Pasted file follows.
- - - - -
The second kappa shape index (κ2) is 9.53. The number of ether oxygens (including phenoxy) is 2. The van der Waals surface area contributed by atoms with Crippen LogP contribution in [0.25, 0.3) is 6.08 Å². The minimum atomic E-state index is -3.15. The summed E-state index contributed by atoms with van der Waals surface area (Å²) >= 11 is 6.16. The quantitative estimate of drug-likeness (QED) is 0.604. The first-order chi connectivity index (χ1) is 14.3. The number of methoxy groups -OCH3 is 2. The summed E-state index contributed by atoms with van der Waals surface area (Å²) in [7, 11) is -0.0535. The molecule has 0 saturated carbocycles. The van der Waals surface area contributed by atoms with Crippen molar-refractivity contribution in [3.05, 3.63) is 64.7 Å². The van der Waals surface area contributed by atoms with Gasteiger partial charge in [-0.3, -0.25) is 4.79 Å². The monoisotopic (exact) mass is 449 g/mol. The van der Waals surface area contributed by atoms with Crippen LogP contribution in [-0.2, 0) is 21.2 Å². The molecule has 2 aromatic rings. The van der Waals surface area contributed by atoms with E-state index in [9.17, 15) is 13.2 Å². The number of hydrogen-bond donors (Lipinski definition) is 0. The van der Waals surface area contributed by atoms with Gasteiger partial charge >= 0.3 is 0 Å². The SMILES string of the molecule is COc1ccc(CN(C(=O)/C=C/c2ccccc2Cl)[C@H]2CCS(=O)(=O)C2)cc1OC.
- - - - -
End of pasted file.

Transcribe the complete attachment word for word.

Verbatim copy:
The second kappa shape index (κ2) is 9.53. The number of ether oxygens (including phenoxy) is 2. The van der Waals surface area contributed by atoms with Crippen LogP contribution in [0.25, 0.3) is 6.08 Å². The minimum atomic E-state index is -3.15. The summed E-state index contributed by atoms with van der Waals surface area (Å²) >= 11 is 6.16. The quantitative estimate of drug-likeness (QED) is 0.604. The first-order chi connectivity index (χ1) is 14.3. The number of methoxy groups -OCH3 is 2. The summed E-state index contributed by atoms with van der Waals surface area (Å²) in [7, 11) is -0.0535. The molecule has 0 saturated carbocycles. The van der Waals surface area contributed by atoms with Crippen molar-refractivity contribution in [3.05, 3.63) is 64.7 Å². The van der Waals surface area contributed by atoms with Gasteiger partial charge in [-0.3, -0.25) is 4.79 Å². The monoisotopic (exact) mass is 449 g/mol. The van der Waals surface area contributed by atoms with Crippen LogP contribution in [-0.2, 0) is 21.2 Å². The molecule has 2 aromatic rings. The van der Waals surface area contributed by atoms with E-state index in [9.17, 15) is 13.2 Å². The number of hydrogen-bond donors (Lipinski definition) is 0. The van der Waals surface area contributed by atoms with Gasteiger partial charge >= 0.3 is 0 Å². The SMILES string of the molecule is COc1ccc(CN(C(=O)/C=C/c2ccccc2Cl)[C@H]2CCS(=O)(=O)C2)cc1OC.